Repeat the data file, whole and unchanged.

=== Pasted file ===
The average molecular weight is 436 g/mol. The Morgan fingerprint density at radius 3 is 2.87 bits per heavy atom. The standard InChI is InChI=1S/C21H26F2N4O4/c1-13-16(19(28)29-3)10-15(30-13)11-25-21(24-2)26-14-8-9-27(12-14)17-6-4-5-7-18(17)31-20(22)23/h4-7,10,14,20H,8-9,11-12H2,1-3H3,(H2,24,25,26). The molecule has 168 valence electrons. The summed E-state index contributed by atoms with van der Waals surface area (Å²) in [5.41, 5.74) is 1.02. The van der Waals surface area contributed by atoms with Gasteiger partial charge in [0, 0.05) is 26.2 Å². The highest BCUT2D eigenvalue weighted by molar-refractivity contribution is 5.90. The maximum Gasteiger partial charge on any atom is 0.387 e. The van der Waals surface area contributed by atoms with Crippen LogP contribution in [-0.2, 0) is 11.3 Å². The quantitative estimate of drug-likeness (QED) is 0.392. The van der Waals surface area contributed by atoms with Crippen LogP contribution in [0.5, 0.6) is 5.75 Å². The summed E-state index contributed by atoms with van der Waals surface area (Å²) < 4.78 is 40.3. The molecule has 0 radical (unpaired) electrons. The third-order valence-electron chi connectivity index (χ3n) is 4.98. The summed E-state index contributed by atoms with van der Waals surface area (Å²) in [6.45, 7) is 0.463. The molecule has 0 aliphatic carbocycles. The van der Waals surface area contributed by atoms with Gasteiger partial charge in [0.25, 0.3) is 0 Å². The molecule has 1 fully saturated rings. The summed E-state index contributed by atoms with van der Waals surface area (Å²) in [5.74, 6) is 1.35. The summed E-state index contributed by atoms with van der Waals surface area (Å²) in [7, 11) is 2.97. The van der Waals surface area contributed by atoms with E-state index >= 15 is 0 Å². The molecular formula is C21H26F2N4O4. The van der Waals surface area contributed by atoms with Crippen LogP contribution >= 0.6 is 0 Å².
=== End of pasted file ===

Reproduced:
The average molecular weight is 436 g/mol. The Morgan fingerprint density at radius 3 is 2.87 bits per heavy atom. The standard InChI is InChI=1S/C21H26F2N4O4/c1-13-16(19(28)29-3)10-15(30-13)11-25-21(24-2)26-14-8-9-27(12-14)17-6-4-5-7-18(17)31-20(22)23/h4-7,10,14,20H,8-9,11-12H2,1-3H3,(H2,24,25,26). The molecule has 168 valence electrons. The summed E-state index contributed by atoms with van der Waals surface area (Å²) in [5.41, 5.74) is 1.02. The van der Waals surface area contributed by atoms with Gasteiger partial charge in [0, 0.05) is 26.2 Å². The highest BCUT2D eigenvalue weighted by molar-refractivity contribution is 5.90. The maximum Gasteiger partial charge on any atom is 0.387 e. The van der Waals surface area contributed by atoms with Crippen LogP contribution in [-0.2, 0) is 11.3 Å². The quantitative estimate of drug-likeness (QED) is 0.392. The van der Waals surface area contributed by atoms with Crippen LogP contribution in [0.5, 0.6) is 5.75 Å². The summed E-state index contributed by atoms with van der Waals surface area (Å²) < 4.78 is 40.3. The molecule has 0 radical (unpaired) electrons. The third-order valence-electron chi connectivity index (χ3n) is 4.98. The summed E-state index contributed by atoms with van der Waals surface area (Å²) in [6.45, 7) is 0.463. The molecule has 0 aliphatic carbocycles. The van der Waals surface area contributed by atoms with Gasteiger partial charge in [0.25, 0.3) is 0 Å². The molecule has 1 fully saturated rings. The summed E-state index contributed by atoms with van der Waals surface area (Å²) in [5.74, 6) is 1.35. The summed E-state index contributed by atoms with van der Waals surface area (Å²) in [7, 11) is 2.97. The van der Waals surface area contributed by atoms with E-state index >= 15 is 0 Å². The molecular formula is C21H26F2N4O4. The van der Waals surface area contributed by atoms with Crippen LogP contribution >= 0.6 is 0 Å².